[MARMAM] New Publication: Snapshots in time: quantifying dynamics of coastal vessel traffic in a dolphin hotspot

William Carome william.carome at gmail.com
Tue Nov 21 14:23:49 PST 2023


My co-authors and I are pleased to announce the publication of a paper
quantifying the dynamics of vessel traffic in a dolphin hotspot using an
automated camera system in New Zealand Journal of Marine and Freshwater
Research. The citation and abstract are given below and the full .pdf is
available via open access at:
https://www.tandfonline.com/doi/full/10.1080/00288330.2023.2261872

Carome, W., Rayment, W., Slooten, E., Bowman, M. H., Martinez, E., &
Dawson, S. M. (2023). Snapshots in time: quantifying dynamics of coastal
vessel traffic in a dolphin hotspot. *New Zealand Journal of Marine and
Freshwater Research*, 1-24. https://doi.org/10.1080/00288330.2023.2261872

Small vessels contribute substantially to coastal soundscapes, presenting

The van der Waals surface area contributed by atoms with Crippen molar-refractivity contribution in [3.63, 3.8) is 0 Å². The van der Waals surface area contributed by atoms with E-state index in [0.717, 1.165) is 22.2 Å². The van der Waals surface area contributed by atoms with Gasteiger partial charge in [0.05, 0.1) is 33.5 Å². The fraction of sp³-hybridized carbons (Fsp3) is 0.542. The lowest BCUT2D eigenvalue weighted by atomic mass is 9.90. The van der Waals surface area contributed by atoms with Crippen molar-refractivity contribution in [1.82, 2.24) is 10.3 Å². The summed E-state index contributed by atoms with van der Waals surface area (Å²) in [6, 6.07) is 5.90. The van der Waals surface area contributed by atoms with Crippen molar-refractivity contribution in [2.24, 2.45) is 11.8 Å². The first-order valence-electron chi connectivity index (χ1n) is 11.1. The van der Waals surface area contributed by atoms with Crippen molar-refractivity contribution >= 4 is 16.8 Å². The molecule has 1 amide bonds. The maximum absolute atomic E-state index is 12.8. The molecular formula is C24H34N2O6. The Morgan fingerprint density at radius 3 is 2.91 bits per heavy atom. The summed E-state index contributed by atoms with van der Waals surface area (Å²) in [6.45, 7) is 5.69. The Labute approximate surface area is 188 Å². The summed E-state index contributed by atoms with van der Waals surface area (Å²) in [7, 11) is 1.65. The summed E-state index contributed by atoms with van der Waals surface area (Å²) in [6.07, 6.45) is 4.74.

myriad potential impacts on marine species and ecosystems, yet are
challenging to monitor using standard tracking methods (e.g. AIS). Here, we
present an automated camera system developed to quantify coastal vessel
traffic in a core habitat for Hector’s dolphins (*Cephalorhynchus hectori*)
within Akaroa Harbour, Aotearoa New Zealand. Analysis of 55,569 images
taken during the austral summer of 2019/20 showed that traffic was highest
around midday, on weekends, and in January. A mean of 41.9 vessel trips per
day transited the area of core habitat. Vessel speeds estimated from
photographs were assigned to 5-knot bins with 84% accuracy. Findings
suggest vessel traffic in Akaroa Harbour has approximately doubled between
2006–2008 and 2020. Additionally, tours focused specifically on dolphins
composed a significantly larger proportion of vessel traffic in 2020 than
observed during 2006–2008. We validate the use of an automated camera
system as a robust, novel, repeatable, and cost-effective tool for
quantifying fluctuations in coastal vessel traffic. Such tools can provide
baseline data and help assess impacts, and their use can guide management
action.

You are very welcome to contact me (william.carome at gmail.com) with any
questions.

Ngā mihi,

Will Carome


-- 
William Carome
MSc, Marine Science | Ōtākou Whakaihu Waka | University of Otago
william.carome at gmail.com | +64 20 494 2658
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